Analysis of the Foreign Intelligence Surveillance Act

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The purpose of an analytical essay is the process in which an argument, or accusation, about what is being analyzed is presented. In most instances, analytical essays are used to evaluate other sources of writing, however, an analytical essay can also be used to evaluate a dispute or an idea. With that said, this analytical essay will focus on evaluating whether or not the constitutional rights of individuals are properly balanced against the imperative of the government to investigate intelligence threats to the nation. In order to conduct an accurate form of an analytical essay, focal points and objectives need to be met to properly evaluate the main focus; describing the jurisdiction of federal law and specifically the jurisdiction of the Foreign Intelligence Surveillance Act (FISA), and also identifying the major provisions of the FISA and how they work. Having these enabling objectives will accurately lead into the main focus point of the analytical essay - which will provide an answer to the issue or argument at hand.

The Foreign Intelligence Surveillance Act (FISA) was established in 1978 and was initially approved in reaction to the congressional investigations of the 1970's; these responses strongminded more severe rules and congressional oversight which was intended as support for the Intelligence Community (IC). The FISA was ordained by the Senate and House of Representatives who occupied Congress for the United States of America. Due to several intelligence failures that occurred throughout history, i.e. Vietnam War and the Watergate Scandal. These events were created a turning point that involved and required congressional review (Saar 2018). The FISA can be found under the U.S. Code Title 50 chapter 36; within the FISA are three titles with several subsections that make up the FISA. The FISA Amendments Act (FAA) authorizes foreign intelligence surveillance activities that have been vital to keeping the nation safe (ODNI Fact Sheet 2017).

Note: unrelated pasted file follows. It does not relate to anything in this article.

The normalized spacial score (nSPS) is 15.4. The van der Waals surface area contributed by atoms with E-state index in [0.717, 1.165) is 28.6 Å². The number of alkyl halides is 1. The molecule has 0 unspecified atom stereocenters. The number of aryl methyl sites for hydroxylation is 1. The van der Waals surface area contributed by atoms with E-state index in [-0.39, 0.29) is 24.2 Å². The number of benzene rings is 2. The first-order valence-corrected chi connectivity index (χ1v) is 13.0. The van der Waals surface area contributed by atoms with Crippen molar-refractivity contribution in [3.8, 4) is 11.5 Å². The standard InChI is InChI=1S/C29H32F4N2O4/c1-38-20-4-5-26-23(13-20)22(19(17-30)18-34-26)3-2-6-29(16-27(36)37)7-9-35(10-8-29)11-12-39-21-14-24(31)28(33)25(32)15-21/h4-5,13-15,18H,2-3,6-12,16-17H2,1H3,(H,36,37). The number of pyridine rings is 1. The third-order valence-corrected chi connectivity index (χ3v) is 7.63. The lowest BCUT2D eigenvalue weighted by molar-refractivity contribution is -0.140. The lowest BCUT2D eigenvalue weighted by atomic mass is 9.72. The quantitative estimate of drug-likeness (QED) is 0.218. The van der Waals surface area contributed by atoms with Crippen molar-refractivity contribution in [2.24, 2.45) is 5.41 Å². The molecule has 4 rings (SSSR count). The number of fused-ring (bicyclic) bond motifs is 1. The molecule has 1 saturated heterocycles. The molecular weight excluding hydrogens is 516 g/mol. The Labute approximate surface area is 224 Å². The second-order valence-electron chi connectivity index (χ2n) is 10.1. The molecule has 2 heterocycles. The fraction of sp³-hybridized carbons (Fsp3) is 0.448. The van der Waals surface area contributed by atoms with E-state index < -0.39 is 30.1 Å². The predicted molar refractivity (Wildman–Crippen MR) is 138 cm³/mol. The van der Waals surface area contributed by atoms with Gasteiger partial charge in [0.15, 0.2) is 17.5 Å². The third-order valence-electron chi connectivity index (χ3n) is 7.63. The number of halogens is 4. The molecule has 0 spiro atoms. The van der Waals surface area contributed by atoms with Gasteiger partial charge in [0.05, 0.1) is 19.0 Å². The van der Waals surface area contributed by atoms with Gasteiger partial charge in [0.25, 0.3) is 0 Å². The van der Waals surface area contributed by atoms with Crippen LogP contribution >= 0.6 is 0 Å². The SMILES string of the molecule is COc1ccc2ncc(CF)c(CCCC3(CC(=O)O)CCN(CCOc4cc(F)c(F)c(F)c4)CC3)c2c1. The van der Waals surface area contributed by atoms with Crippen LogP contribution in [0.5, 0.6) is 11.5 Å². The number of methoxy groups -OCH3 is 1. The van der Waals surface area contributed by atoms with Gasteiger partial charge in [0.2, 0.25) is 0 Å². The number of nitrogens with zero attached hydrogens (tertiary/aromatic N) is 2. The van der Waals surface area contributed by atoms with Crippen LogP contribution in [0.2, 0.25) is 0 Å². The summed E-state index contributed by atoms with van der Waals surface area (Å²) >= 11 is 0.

Jurisdiction of Federal law and, more specifically, the FISA elaborates on wire taps and investigations that could result in the procurement of evidence of a crime. In the case Brothers to the Rescue (BTTR), a group of Cuban refugees and supporters located in Miami, would conduct air and sea patrols in the Straits of Florida in order to offer any assistance for future refugees struggling to escape Cuban control. At this time, U.S. policy indicated that refugees who successfully relocated in Florida would be liberated into the country, while any refugee caught prior to making landfall would be deported back to Cuba. During this event, an airplane being operated by the BTTR, was shot down within an international air space. At the same time, Cuban agents who have been identified as agents that would spy on anti-Castro Cubans living in Miami, were successfully wiretapped by the U.S. counter-intelligence community under the FISA. It was because of these wiretaps that the U.S. was able to acquire potentially relevant and useful evidence in order to prosecute the Cuban agents. When a FISA wiretap or search reveals evidence of a crime, the FBI is obligated under both Executive Order 12333 and the terms of the Foreign Intelligence Surveillance Act (McAdams 2009). This would allow judicious reason to authorize such evidence to the law enforcement community for use in examining and/or indicting the circumstance as an unlawful matter (McAdams 2009).